When the cold dark wind is howling through the countryside with a bleak moon illuminating the wolves looking for sorry beasts to hunt down, then this is about the mood the 2009 album Across the Dark from the Finnish metallers Insomnium appears to transmit to the poor listener. Unless you are a metal fan and a melancholic Melodic Death Metal fan to boot.
But relax: Nothing there about poor fans and such. This is stellar Melodic Death Metal produced by Insomnium and I absolutely love the way they present their music. Of course (and we know it), this band spouts a gloomy style.
This record reminds me of dreary landscapes. Where one – in a desperate way – really wants to be depressed and look for some Xanax. Across the Dark is the music you would listen to on the South Pole. Whilst your buggy races along the cold plains of unknown Kadath, looking for untold horrors (I am getting philosophically Lovecraft-esque – come here, Cthulhu).
Brutal and extended riffs, some of them fast, others again slow and almost hypnotic in style. Heavily distorted guitars, growls that come through at very low levels of the (almost subconscious) spectrum. And then again replaced by clear voice parts in some of the tracks.
Unfortunately, compression reigns at relatively high levels. This fuses pretty much all music elements into each other, which is a pity. It would have behooved Insomnium to get with a better quality sound studio. To get them tracks that actually have the spread to take it all in and give them the breadth of production worthy of their qualities.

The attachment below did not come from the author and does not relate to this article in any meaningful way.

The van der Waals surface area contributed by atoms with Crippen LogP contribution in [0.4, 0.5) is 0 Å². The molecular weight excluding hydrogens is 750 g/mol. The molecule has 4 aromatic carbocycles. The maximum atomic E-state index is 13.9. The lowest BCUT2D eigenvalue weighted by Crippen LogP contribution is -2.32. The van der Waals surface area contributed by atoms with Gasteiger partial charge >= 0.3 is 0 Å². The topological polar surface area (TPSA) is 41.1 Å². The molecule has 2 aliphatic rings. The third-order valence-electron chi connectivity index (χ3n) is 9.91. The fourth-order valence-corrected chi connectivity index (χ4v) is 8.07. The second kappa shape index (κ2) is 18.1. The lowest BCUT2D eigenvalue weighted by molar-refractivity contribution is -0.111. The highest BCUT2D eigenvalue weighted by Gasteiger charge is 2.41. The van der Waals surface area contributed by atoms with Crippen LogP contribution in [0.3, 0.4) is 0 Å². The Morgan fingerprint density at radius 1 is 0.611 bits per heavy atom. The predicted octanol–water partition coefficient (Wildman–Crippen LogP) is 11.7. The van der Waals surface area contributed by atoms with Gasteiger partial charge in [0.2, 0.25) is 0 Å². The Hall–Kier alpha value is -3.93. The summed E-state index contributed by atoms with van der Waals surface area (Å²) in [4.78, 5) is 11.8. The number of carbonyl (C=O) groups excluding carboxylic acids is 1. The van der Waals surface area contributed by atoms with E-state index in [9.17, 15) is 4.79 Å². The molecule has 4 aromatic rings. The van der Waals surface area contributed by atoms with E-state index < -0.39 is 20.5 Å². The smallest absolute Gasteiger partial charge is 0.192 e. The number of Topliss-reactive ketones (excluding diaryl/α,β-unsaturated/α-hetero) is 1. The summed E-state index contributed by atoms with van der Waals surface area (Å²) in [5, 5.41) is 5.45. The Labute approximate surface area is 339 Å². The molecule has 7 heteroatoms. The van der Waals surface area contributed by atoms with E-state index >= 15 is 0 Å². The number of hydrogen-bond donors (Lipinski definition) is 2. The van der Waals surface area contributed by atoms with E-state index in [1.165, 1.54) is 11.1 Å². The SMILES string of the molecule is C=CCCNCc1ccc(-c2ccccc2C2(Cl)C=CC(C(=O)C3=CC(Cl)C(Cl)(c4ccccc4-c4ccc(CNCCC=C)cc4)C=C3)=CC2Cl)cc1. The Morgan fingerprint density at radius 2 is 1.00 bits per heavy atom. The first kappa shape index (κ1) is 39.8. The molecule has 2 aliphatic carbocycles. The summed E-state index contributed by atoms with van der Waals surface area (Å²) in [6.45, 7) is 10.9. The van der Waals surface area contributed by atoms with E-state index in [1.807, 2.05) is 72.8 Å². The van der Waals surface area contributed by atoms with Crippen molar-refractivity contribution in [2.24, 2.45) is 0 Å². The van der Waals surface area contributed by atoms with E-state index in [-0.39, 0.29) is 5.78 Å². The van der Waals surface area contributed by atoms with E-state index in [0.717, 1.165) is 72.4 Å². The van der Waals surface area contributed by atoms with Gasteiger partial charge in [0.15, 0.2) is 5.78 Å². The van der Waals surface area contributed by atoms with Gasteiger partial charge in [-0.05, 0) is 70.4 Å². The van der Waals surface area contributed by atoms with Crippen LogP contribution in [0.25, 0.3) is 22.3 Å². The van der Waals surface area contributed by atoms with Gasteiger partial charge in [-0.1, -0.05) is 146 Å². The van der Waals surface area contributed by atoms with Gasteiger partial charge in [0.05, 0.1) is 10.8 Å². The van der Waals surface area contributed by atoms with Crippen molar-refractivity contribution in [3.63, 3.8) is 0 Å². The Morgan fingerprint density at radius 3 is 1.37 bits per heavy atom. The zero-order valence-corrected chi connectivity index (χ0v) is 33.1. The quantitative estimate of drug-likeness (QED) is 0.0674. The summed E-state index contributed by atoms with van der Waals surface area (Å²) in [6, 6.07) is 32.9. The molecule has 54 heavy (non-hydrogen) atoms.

And not least for the sake of the lyrics, which are actually quite good (doom and gloom). In their 2014 record Shadows of a Dying Sun this has (or seems to have) happened. Quality actually already improved with One for Sorrow. But back in 2009, all this is a different story.
Those who have read a few of my reviews already know that I am usually not very fond of intros. However, the exceptions confirm the rules as we say. Because for Insomnium this does not apply.
This is one cool start into the album, and a worthy kickoff to get with the follow-on Down with the Sun. This one is absolutely superb Melodic Death Metal. Okay, some death metal purists again argue that Insomnium did cut the track into too many pieces. So that we earthlings cannot discern any melody anymore – but WTF!!
Where the last Wave Broke takes you along a journey. Harsh in the beginning, hypnotic for the rest with some great riffing in between. Kind of along the lines of what I mentioned up above. The following tracks The Harrowing Years and Lay of the Autumn kind of hit the same spot. But both are not as good as track # 2.
Then the rest, hmm, the REST!! Not bad, but some of that stuff smells the filler. Again, this is not AC/DC, so things are not that straightforward and easy. The Melodidic Death Metal is still juicy. But – gosh – somehow we miss the essence of the band by inches, if not yards. Difficult to pin that one down and describe.
I am a little disappointed by the very last track Weighed Down with Sorrow. Not bad, but again somehow missing depth. Actually the track starts well with these faux violins. But just about when you want to start some headbanging, it seriously loses steam, which is a real pity. It does pick up some more power later in the song. To an extent only and it ends with a somewhat unexpected flourish.
Overall, Across the Dark is very good Melodic Death Metal of the Doom (and gloom) kind. I quite love the album, but it has more filler stuff in there than the other future productions combined.
One can of course argue that at that time they still tried to find their identity (my ass, yeah..). But some of that stuff comes through as a little flat. If this expression can be used with them. It is great news that in later albums they were able to work their style better and to their advantage.